Alcoa’s Board of Commissioners enthusiastically approved a resolution Tuesday to send the Blount County commission, hoping for change the cities believe is fair to ratepayers.

Before the resolution was passed, Alcoa City Manager Mark Johnson briefed the board at a March 25 public briefing on the operation of Fund 177, a portion of property taxes.

The county keeps 14 cents on every $100 of a home’s assessed value in Blount County to fund the county school district’s capital maintenance and improvement projects.

“I don’t know what could be done to fix this other than just letting people know about it,” Johnson said. “I don’t think 99.99% of people on the street who are taxpayers have a clue.”

The resolution called for the 177 Fund to be shared equitably with the city’s schools.

City residents pay county and city property taxes. Johnson said city taxpayers get a fair return on all of their county property taxes except Fund 177.

Alcoa city commissioners have expressed their intention to educate the public about Fund 177, as Johnson had educated them, before the start of this year’s county commissioner primaries.

Maryville City Manager Greg McClain also plans to brief Maryville City Council on Fund 177. Then, he said, commissioners can decide what to do with the information.

“I could see where politicians might say, ‘Hey, I think it’s important that we communicate this to those who are running for office, so they can ask the questions, ‘Where are you at on this issue? “,” McClain said.

“In a nutshell, I think from Maryville’s perspective, we think this is something that people should be educated about and understand what the issue is.”

Background

Every dollar collected by the county from a city resident is distributed proportionately based on average daily school attendance.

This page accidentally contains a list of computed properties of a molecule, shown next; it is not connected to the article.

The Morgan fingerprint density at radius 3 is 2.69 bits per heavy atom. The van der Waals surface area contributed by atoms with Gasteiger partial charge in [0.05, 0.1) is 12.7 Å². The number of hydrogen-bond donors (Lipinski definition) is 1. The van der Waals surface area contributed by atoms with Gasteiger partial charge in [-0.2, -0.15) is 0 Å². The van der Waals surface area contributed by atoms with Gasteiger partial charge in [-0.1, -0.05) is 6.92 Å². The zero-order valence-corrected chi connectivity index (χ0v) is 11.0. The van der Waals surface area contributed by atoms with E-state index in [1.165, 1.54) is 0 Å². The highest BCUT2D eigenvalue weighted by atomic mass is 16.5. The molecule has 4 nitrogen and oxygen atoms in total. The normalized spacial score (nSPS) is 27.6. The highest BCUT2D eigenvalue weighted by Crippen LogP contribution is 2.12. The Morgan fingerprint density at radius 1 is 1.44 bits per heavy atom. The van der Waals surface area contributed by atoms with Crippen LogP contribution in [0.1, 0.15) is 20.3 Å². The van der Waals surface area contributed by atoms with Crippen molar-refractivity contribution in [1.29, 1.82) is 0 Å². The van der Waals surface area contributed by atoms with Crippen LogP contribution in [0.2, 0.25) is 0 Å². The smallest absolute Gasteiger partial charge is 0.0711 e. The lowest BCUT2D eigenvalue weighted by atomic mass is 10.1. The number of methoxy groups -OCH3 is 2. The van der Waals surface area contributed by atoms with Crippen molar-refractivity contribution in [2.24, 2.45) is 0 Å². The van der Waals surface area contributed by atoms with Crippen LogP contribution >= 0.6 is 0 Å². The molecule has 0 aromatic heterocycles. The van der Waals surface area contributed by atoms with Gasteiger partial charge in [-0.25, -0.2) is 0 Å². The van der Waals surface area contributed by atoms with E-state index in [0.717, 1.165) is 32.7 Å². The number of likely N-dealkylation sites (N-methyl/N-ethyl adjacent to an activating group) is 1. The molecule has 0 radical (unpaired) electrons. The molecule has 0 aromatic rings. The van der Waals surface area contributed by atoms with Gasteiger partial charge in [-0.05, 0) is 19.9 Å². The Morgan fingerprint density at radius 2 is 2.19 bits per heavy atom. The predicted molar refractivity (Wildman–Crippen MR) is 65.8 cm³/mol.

Ambiguity in the language of Tennessee’s Education Funding Act of 1977 allows county schools to retain all taxes collected for “educational capital,” commonly referred to as Fund 177.

After years of disagreements and a lawsuit challenging the meaning of the law’s wording, counties are still able to keep Fund 177 in full.

As of the 2020 tax year, city and county residents have paid 14 cents per $100 of their home’s assessed value for the fund. The appraised value is 25% of the appraised value.

If a house is worth $100,000, the owner would pay $35 to Fund 177 each year in property taxes. To calculate this number, multiply the assessed value of a home by 0.0014.

Fund 177 is the second-lowest property tax collected, but City of Maryville schools lose about $1.76 million a year and City of Alcoa schools lose $665,000 based on daily attendance most recent average.

Alcoa and Maryville receive a portion of county property taxes to fund education based on the percentage of children in the county’s population who attend each school system. The ADA measures the number of students who attend each school, on average.

For the 2020 to 2021 school year, approximately 57% of the total student population attended a school in Blount County, Maryville had 31%, and Alcoa had 12%.

The other side

Blount County Mayor Ed Mitchell said when the county began using Fund 177, officials were looking for a way to fund school capital maintenance and improvement projects.

After research and conversations with other counties, Mitchell said the county commission heard about Fund 177 and adopted it as a school funding option in the 2015-16 fiscal year.

Although the fund was the subject of litigation between the City of Athens and McMinn County, Mitchell said the county won the case.

Essentially, the court found the language was intentionally unclear, Johnson said at the public briefing.

A Daily Times report says county officials said keeping Fund 177 as it is helps keep taxes off county residents.

The 177 fund is like a loophole, McClain said, that has allowed county school systems to save tax money for school building improvements without having to share it with every citizen who paid for it. .

If counties issue bonds for improvement projects, such as a building addition, the county must issue more money than necessary for the county’s project alone. The law states that if bonds are issued, municipal school systems must receive a portion based on the ADA.

County and city landowners pay debt service for bonds issued. In an effort not to take on more debt, the accumulated money from Fund 177 can pay for projects instead of the county issuing bonds.

Both McClain and Johnson said it would be difficult to bring the cities’ issues with Fund 177 to the attention of the state legislature.

“Counties have a lot more clout in the legislature, in general, than cities,” Johnson said, “so it’s always an uphill battle.”

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